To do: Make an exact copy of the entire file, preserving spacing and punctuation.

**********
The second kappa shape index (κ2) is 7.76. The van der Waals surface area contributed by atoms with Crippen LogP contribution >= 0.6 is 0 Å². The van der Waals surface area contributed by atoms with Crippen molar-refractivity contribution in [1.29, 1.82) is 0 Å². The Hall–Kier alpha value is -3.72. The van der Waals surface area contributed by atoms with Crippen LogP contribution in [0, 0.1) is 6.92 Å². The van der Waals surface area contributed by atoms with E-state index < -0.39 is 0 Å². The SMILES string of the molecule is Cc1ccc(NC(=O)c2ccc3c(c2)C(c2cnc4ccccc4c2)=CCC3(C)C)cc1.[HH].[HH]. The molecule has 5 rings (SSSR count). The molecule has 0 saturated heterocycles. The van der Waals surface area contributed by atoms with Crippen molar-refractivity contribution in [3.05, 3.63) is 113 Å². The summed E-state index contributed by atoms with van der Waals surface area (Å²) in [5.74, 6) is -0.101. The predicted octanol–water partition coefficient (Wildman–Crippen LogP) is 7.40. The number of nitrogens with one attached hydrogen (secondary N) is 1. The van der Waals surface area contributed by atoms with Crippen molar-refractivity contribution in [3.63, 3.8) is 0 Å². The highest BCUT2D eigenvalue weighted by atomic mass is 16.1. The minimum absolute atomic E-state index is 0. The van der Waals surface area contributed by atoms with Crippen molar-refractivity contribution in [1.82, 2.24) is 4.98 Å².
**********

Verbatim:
The second kappa shape index (κ2) is 7.76. The van der Waals surface area contributed by atoms with Crippen LogP contribution >= 0.6 is 0 Å². The van der Waals surface area contributed by atoms with Crippen molar-refractivity contribution in [1.29, 1.82) is 0 Å². The Hall–Kier alpha value is -3.72. The van der Waals surface area contributed by atoms with Crippen LogP contribution in [0, 0.1) is 6.92 Å². The van der Waals surface area contributed by atoms with E-state index < -0.39 is 0 Å². The SMILES string of the molecule is Cc1ccc(NC(=O)c2ccc3c(c2)C(c2cnc4ccccc4c2)=CCC3(C)C)cc1.[HH].[HH]. The molecule has 5 rings (SSSR count). The molecule has 0 saturated heterocycles. The van der Waals surface area contributed by atoms with Crippen molar-refractivity contribution in [3.05, 3.63) is 113 Å². The summed E-state index contributed by atoms with van der Waals surface area (Å²) in [5.74, 6) is -0.101. The predicted octanol–water partition coefficient (Wildman–Crippen LogP) is 7.40. The number of nitrogens with one attached hydrogen (secondary N) is 1. The van der Waals surface area contributed by atoms with Crippen molar-refractivity contribution in [3.63, 3.8) is 0 Å². The highest BCUT2D eigenvalue weighted by atomic mass is 16.1. The minimum absolute atomic E-state index is 0. The van der Waals surface area contributed by atoms with Crippen molar-refractivity contribution in [1.82, 2.24) is 4.98 Å².